Photoshop makes things look beautiful just as you have special effects in movies. It’s just a part of life. —Erin Heatherton
I was quite dismayed when I saw that the use of Adobe’s premier image-editing software, Photoshop, was once again being blamed for a magazine photo looking different than what the subject expected. In this particular case, actress Kerry Washington is miffed at AdWeek for what she claims is Photoshop manipulation making her skin look lighter than it is. To my knowledge, AdWeek, of which I am an avid reader, has not yet responded (at least, not publicly), so I’m not going to weigh in on those direct allegations.
Instead, what I want to address is the increasing inference that, somehow, Photoshop is the evil villain whose sole purpose is to ruin your photographs. I am deeply disturbed by the increasing number of people, specifically actresses and models, who are adding a “no Photoshop” clause to their contracts, much to the detriment of their images. Such actions are incredibly foolish and cannot help but lead photographers to either utilize methods that are more extreme and expensive or not photograph those subjects at all (which would tend to be my response).
First, a wee bit of history. Photoshop was the brainchild of two brothers, Thomas and John Knoll. John was employed by Industrial Light and Magic, the division of LucasFilm responsible for all those cool special effects. Thomas, at the time, was a doctoral candidate at the University of Michigan working on a thesis involving image processing. This was all the way back in 1987. Thomas was working on a new Apple Mac Plus and found that he was severely limited in the type of images he could use on the machine. John was having similar challenges with the early editions of Pixar, which was editing software used at ILM. Together, the brothers created a new software, originally called Display, that addressed color and gamma correction as well as controls for balance, hue and saturation. By 1988, Display developed into ImagePro.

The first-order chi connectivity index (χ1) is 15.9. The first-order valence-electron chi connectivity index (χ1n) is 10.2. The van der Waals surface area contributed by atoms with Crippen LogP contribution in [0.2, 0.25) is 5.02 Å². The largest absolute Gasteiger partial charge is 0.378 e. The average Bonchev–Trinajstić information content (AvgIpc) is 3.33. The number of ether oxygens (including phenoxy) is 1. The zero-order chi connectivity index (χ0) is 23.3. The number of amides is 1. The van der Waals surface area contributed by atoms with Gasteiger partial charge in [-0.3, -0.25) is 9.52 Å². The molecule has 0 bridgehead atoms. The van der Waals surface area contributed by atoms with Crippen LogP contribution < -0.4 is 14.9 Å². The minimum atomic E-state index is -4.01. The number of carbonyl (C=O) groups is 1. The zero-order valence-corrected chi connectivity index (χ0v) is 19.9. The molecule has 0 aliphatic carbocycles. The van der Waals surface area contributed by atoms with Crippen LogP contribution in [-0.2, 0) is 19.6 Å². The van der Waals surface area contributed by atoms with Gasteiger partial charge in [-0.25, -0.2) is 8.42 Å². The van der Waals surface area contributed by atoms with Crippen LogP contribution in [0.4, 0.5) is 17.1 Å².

Interestingly enough, when the brothers went looking for financial backing for their software, Adobe originally turned them down. When they did finally agree to publish what was now known as PhotoShop, there was a lot more work to do. Thomas worked on the core software while John developed the first plug-ins, which not everyone at Adobe liked, but the brothers insisted were part of the package. Anyone who has worked with software in a corporate environment knows that small projects take on scope creep quickly and the list of requirements for PhotoShop grew immensely. As a result, it wasn’t until February 1990 that the first edition of Photoshop was released. Digital photography was still more than a decade from becoming plausible. Only scanned images could be manipulated by the software, which limited its use largely to large image production houses.
When digital photography did hit the mainstream, though, sales of Photoshop boomed. Despite its professional-level pricing, amateurs who know absolutely nothing about photo or image processing snapped up the tool and began doing absolutely hideous and unnecessary things to pictures. Filters and plugins that had been oh-so-carefully applied by professionals were now being misused to levels of complete grotesqueness. Thus, at the hands of complete amateurs, the Photoshop Fail was born. Note, the very name blames the software, not the idiot using it.